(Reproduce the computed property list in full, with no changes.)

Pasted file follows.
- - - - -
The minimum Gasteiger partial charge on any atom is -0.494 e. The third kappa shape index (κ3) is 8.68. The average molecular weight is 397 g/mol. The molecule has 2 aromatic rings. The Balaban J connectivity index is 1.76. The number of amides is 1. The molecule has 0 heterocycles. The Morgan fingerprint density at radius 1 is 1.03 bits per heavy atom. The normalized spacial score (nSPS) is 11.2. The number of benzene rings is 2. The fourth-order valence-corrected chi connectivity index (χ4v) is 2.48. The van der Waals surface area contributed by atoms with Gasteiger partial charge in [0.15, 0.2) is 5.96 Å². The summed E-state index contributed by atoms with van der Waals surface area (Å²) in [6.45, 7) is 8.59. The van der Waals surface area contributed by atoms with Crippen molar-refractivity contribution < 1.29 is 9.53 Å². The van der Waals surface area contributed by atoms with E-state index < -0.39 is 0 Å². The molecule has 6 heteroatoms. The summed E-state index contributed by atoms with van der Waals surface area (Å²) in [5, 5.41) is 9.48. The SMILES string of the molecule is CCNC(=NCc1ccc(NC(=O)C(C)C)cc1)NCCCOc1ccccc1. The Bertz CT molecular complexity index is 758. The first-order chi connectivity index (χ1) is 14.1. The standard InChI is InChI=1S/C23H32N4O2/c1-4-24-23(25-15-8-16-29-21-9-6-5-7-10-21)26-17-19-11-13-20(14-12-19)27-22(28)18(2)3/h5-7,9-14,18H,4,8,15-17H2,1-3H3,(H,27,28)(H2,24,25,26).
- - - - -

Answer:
The minimum Gasteiger partial charge on any atom is -0.494 e. The third kappa shape index (κ3) is 8.68. The average molecular weight is 397 g/mol. The molecule has 2 aromatic rings. The Balaban J connectivity index is 1.76. The number of amides is 1. The molecule has 0 heterocycles. The Morgan fingerprint density at radius 1 is 1.03 bits per heavy atom. The normalized spacial score (nSPS) is 11.2. The number of benzene rings is 2. The fourth-order valence-corrected chi connectivity index (χ4v) is 2.48. The van der Waals surface area contributed by atoms with Gasteiger partial charge in [0.15, 0.2) is 5.96 Å². The summed E-state index contributed by atoms with van der Waals surface area (Å²) in [6.45, 7) is 8.59. The van der Waals surface area contributed by atoms with Crippen molar-refractivity contribution < 1.29 is 9.53 Å². The van der Waals surface area contributed by atoms with E-state index < -0.39 is 0 Å². The molecule has 6 heteroatoms. The summed E-state index contributed by atoms with van der Waals surface area (Å²) in [5, 5.41) is 9.48. The SMILES string of the molecule is CCNC(=NCc1ccc(NC(=O)C(C)C)cc1)NCCCOc1ccccc1. The Bertz CT molecular complexity index is 758. The first-order chi connectivity index (χ1) is 14.1. The standard InChI is InChI=1S/C23H32N4O2/c1-4-24-23(25-15-8-16-29-21-9-6-5-7-10-21)26-17-19-11-13-20(14-12-19)27-22(28)18(2)3/h5-7,9-14,18H,4,8,15-17H2,1-3H3,(H,27,28)(H2,24,25,26).